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Garden+ Lecture Series: Sou Fujimoto
BETWEEN ARCHITECTURE AND NATURE
Fujimoto’s architecture practice challenges convention by blurring boundaries between interior and exterior, structure and furniture, nature and architecture. His ideas are given voice not just in large-scale projects such as the White Tree multi-use tower in Montpellier, France, but also in playful projects like an installation evoking the feeling of walking through a forest of light, and a visual statement at the Chicago Biennale on ‘found architecture.’ Drawing inspiration from nature – he cites the forest landscape of his Hokkaido childhood as a formative influence – his interpretations on tradition and the relation of the built and natural environments skip effortlessly across centuries and national borders. In a striking visual presentation, Fujimoto will share the visionary philosophy and ideas behind some of his major projects and help us rethink tradition and the relation between the built and natural environments.
One of the best-known Japanese architects today, Sou Fujimoto founded his eponymous architecture firm in 2000. The Hokkaido-born Fujimoto rose to fame a few years later after winning the Architectural Review Awards prize for emerging personalities in the world of architecture for three years in a row. His works fit into this place between “the natural and the human artificial”, as revealed by his many homes in Japan: the T House (2005), with its floral layout, consisting of one big room which irradiates outward with centripetal tension: House N (2008), with its concentric shell-shaped structure; the Final Wooden House (2008), with huge wooden beams forming its walls, floor and roof; the transparent house NA (2010), with its glass walls, inspired by life in a tree. Reflection on the integration of natural and architectural elements is a key theme in his projects both inside and outside of Japan. Some of his most significant works include the cloud-like mesh structure of the Serpentine Gallery in London and the White Tree apartment tower in France. In 2012 Fujimoto was a member of the team winning the Golden Lion at the Architecture Exhibition in Venice.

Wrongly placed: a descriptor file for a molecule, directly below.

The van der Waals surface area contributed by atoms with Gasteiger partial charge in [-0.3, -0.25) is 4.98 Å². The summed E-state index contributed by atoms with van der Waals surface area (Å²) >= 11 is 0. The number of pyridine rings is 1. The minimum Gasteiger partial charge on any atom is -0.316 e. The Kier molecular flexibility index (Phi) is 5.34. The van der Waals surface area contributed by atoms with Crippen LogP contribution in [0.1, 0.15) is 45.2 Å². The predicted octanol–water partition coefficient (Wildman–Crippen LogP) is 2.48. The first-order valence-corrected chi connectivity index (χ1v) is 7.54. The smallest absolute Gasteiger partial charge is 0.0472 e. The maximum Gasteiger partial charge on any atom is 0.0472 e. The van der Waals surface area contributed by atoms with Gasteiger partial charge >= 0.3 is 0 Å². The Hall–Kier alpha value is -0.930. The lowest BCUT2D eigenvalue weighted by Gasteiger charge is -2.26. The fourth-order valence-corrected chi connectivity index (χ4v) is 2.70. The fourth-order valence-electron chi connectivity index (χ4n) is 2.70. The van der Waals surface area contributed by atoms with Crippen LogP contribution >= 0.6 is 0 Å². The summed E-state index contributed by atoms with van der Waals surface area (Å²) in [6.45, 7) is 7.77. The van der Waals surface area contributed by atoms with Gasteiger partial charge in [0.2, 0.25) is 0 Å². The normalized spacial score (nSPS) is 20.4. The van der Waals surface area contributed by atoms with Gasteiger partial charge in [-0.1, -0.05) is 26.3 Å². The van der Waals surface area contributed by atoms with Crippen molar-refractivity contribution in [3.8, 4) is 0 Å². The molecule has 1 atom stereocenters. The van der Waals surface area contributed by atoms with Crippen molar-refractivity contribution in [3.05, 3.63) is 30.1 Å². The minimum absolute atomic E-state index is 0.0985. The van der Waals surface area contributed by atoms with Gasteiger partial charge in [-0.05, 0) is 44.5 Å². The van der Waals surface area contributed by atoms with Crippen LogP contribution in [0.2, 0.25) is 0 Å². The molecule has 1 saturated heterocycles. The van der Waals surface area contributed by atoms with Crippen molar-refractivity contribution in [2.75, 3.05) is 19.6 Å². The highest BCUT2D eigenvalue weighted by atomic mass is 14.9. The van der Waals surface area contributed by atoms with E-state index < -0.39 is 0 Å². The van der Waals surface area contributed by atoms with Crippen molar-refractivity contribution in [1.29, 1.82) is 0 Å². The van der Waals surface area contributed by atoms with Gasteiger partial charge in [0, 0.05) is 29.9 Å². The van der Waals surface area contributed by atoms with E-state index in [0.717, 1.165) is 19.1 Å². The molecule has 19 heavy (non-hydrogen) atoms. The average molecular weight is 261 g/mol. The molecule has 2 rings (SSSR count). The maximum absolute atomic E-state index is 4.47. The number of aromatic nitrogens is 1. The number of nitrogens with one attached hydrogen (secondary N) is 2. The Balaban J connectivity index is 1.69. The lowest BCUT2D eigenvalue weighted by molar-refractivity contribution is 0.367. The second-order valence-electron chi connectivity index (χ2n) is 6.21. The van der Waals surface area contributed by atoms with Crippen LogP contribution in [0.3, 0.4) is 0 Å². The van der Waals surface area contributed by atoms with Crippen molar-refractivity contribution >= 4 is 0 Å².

The Garden+ lecture series places the Japanese garden in bold and inspiring new contexts by bringing designers, authors, practitioners, and researchers to the Garden to share fresh ideas. Come experience original perspectives, thought-provoking research, and new creative work. We bring presenters from around the globe to shed new light on how gardens connect to subjects as diverse as spirituality, technical innovation, architecture, culture, design, and society — all made more resonant with the Garden itself as a backdrop. Garden+ is a presentation of the International Japanese Garden Training Center, which is supported by the Japan Foundation Center for Global Partnership.
Cover image courtesy Portland Japanese Garden.